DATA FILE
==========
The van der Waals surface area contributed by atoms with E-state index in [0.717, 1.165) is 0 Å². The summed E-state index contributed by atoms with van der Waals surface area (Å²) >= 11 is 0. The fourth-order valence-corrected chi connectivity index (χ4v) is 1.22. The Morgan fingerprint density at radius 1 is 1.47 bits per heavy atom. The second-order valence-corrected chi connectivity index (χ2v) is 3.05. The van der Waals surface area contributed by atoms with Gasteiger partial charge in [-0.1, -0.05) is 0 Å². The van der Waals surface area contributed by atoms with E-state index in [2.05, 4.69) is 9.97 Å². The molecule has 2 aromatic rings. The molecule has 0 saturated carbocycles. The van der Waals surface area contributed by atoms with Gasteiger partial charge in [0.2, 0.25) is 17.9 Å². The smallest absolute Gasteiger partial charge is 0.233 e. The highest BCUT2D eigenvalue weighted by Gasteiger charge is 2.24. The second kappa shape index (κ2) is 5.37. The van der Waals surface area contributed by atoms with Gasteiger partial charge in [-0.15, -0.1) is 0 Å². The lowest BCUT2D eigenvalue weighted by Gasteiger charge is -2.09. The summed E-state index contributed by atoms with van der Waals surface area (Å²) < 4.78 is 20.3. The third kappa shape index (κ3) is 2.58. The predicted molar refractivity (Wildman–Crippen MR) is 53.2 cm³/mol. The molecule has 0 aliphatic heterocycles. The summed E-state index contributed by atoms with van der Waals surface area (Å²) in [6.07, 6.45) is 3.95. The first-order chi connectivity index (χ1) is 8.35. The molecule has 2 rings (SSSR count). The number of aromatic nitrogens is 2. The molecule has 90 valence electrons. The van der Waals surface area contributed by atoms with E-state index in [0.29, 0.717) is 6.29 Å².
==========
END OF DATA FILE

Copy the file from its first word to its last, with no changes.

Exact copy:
The van der Waals surface area contributed by atoms with E-state index in [0.717, 1.165) is 0 Å². The summed E-state index contributed by atoms with van der Waals surface area (Å²) >= 11 is 0. The fourth-order valence-corrected chi connectivity index (χ4v) is 1.22. The Morgan fingerprint density at radius 1 is 1.47 bits per heavy atom. The second-order valence-corrected chi connectivity index (χ2v) is 3.05. The van der Waals surface area contributed by atoms with Gasteiger partial charge in [-0.1, -0.05) is 0 Å². The van der Waals surface area contributed by atoms with E-state index in [2.05, 4.69) is 9.97 Å². The molecule has 2 aromatic rings. The molecule has 0 saturated carbocycles. The van der Waals surface area contributed by atoms with Gasteiger partial charge in [0.2, 0.25) is 17.9 Å². The smallest absolute Gasteiger partial charge is 0.233 e. The highest BCUT2D eigenvalue weighted by Gasteiger charge is 2.24. The second kappa shape index (κ2) is 5.37. The van der Waals surface area contributed by atoms with Gasteiger partial charge in [-0.15, -0.1) is 0 Å². The lowest BCUT2D eigenvalue weighted by Gasteiger charge is -2.09. The summed E-state index contributed by atoms with van der Waals surface area (Å²) < 4.78 is 20.3. The third kappa shape index (κ3) is 2.58. The predicted molar refractivity (Wildman–Crippen MR) is 53.2 cm³/mol. The molecule has 0 aliphatic heterocycles. The summed E-state index contributed by atoms with van der Waals surface area (Å²) in [6.07, 6.45) is 3.95. The first-order chi connectivity index (χ1) is 8.35. The molecule has 2 rings (SSSR count). The number of aromatic nitrogens is 2. The molecule has 90 valence electrons. The van der Waals surface area contributed by atoms with E-state index in [0.29, 0.717) is 6.29 Å².